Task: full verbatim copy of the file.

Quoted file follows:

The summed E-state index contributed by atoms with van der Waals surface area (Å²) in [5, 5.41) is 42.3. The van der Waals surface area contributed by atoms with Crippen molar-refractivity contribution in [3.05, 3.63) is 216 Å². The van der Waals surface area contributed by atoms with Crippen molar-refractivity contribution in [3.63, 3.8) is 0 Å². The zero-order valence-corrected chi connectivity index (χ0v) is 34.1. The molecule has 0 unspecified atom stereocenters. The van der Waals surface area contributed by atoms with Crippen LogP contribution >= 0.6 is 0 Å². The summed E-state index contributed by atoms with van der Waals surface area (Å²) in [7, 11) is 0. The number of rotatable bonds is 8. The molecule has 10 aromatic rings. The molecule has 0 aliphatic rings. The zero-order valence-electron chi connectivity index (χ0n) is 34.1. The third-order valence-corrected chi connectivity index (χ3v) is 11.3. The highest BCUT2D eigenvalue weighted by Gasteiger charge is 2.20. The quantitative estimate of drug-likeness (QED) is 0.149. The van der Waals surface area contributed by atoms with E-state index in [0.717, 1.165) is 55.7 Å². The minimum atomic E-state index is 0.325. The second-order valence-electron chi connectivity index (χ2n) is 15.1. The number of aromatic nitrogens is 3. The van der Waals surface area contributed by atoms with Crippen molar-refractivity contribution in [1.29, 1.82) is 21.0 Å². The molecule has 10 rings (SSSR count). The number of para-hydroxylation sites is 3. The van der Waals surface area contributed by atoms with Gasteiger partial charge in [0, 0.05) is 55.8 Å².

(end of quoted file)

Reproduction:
The summed E-state index contributed by atoms with van der Waals surface area (Å²) in [5, 5.41) is 42.3. The van der Waals surface area contributed by atoms with Crippen molar-refractivity contribution in [3.05, 3.63) is 216 Å². The van der Waals surface area contributed by atoms with Crippen molar-refractivity contribution in [3.63, 3.8) is 0 Å². The zero-order valence-corrected chi connectivity index (χ0v) is 34.1. The molecule has 0 unspecified atom stereocenters. The van der Waals surface area contributed by atoms with Crippen LogP contribution >= 0.6 is 0 Å². The summed E-state index contributed by atoms with van der Waals surface area (Å²) in [7, 11) is 0. The number of rotatable bonds is 8. The molecule has 10 aromatic rings. The molecule has 0 aliphatic rings. The zero-order valence-electron chi connectivity index (χ0n) is 34.1. The third-order valence-corrected chi connectivity index (χ3v) is 11.3. The highest BCUT2D eigenvalue weighted by Gasteiger charge is 2.20. The quantitative estimate of drug-likeness (QED) is 0.149. The van der Waals surface area contributed by atoms with E-state index in [0.717, 1.165) is 55.7 Å². The minimum atomic E-state index is 0.325. The second-order valence-electron chi connectivity index (χ2n) is 15.1. The number of aromatic nitrogens is 3. The van der Waals surface area contributed by atoms with Crippen molar-refractivity contribution in [1.29, 1.82) is 21.0 Å². The molecule has 10 rings (SSSR count). The number of para-hydroxylation sites is 3. The van der Waals surface area contributed by atoms with Gasteiger partial charge in [0, 0.05) is 55.8 Å².